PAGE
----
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UK spaceport and the future of fuel

Work has begun on the UK’s first spaceport, and the race for sustainable fuel continues.

Ground has been broken, and construction has started on the UK’s first vertical spaceport. Located in Sutherland, on the north coast of Scotland, the port will launch a series of satellites into space. This will give a birds-eye view of the world below and monitor patterns related to climate change.

The project will also claim the title of the first carbon-neutral spaceport in the world. Space company, Orbex will send twelve rockets into orbit each year, which will be retrieved and reused for more missions. What’s more, the rockets will be fuelled using an environmentally friendly gas.

Futuria Liquid Gas is sourced sustainably and cuts carbon by up to 86%, compared to oil. It’s also 100% compatible with LPG-fuelled machines and is already being used to power forklift trucks.

Calor Gas, who have developed the technology, claims switching to Futuria Liquid can cut a forklift truck’s CO2 emissions by up to 48% and particle matter found in diesel by 98%. Forklift trucks also run for up to three times longer than electric powered machines and are Green Gas Certified.

With diesel prices still much higher than they were eighteen months ago and restrictions placed on red diesel in 2022, cheap, sustainable fuel alternatives have been sought after in the industry. Power-hungry sectors like steel rely on traditional fossil fuels to reach the temperatures needed to produce products, and liquid gas may offer a solution to this.

Other fuel alternatives include electric, which although green for the environment, does have a number of setbacks. The power used to charge machines and tools is often generated by burning fossil fuels. And battery-powered tech is limited by how long it can hold a charge. This means downtime to recharge equipment, which isn’t ideal when schedules need to stay on track.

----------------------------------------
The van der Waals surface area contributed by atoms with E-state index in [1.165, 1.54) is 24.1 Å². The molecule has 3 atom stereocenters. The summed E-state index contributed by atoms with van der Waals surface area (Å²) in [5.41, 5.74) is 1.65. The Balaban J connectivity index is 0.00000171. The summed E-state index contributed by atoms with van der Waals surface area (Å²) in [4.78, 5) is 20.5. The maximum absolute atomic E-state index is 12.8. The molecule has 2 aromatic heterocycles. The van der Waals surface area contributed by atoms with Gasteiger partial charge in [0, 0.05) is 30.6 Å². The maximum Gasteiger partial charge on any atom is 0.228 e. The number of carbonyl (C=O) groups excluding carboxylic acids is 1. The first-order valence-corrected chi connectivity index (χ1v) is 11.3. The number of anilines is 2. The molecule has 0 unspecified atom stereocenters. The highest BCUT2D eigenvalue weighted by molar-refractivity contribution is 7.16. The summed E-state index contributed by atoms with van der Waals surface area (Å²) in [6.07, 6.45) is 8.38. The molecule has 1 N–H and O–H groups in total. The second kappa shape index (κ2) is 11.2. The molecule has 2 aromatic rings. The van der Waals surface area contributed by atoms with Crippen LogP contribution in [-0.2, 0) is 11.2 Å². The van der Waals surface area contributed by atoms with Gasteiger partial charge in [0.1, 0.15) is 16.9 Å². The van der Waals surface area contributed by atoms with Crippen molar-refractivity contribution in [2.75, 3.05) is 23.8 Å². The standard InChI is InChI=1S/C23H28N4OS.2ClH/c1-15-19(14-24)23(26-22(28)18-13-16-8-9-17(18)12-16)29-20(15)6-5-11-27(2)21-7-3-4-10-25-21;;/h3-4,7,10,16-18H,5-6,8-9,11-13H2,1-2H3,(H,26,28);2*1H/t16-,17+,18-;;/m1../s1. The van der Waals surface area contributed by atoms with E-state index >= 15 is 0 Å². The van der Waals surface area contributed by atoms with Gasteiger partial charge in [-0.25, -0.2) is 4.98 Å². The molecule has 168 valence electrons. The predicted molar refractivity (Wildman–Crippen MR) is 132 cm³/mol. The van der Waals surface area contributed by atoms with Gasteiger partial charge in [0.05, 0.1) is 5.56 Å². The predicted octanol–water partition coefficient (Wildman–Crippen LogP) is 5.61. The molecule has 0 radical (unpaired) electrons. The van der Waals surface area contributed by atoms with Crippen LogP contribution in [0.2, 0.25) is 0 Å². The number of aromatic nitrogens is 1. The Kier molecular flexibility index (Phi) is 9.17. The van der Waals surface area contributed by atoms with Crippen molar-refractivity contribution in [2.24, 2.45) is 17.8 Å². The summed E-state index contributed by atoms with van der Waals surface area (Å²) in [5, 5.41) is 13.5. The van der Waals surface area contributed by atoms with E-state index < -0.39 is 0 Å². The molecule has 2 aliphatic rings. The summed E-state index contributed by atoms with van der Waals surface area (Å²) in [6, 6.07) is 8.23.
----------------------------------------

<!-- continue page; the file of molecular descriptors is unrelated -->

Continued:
Hydrogen has also been making waves across the industry, with JCB and Hyundai investing millions into research. In January 2023, JCB announced that they are developing the world’s first hydrogen engine. An investment of £100 million has seen a team of 100 engineers work on a state of the art combustion engine, that has already come off the production line. And late last year, the UK government put forward a proposal to generate 10 GW of hydrogen energy by 2030.

Some benefits of using hydrogen include its level of efficiency compared to other sources, and its use is non toxic when produced at the correct temperature. However, there are also some downsides.

Hydrogen is expensive, and fossil fuels are needed to produce it. It’s also highly flammable, which makes storage and transportation difficult.

Tradesman Talks

What does the future of affordable fuel look like for your trade? And is space travel worth the time and investment?

As always, leave your comments below, and click the social links to share this article.

Until next time, make sure it’s Tradesman Saver.

Mark McPherson

Mark McPherson has an MA in Creative Writing and has been crafting content for over a decade. He writes for a range of niches, including the construction industry and insurance sector. Mark has worked internationally as a content writer and teacher.

All articles by Mark McPherson

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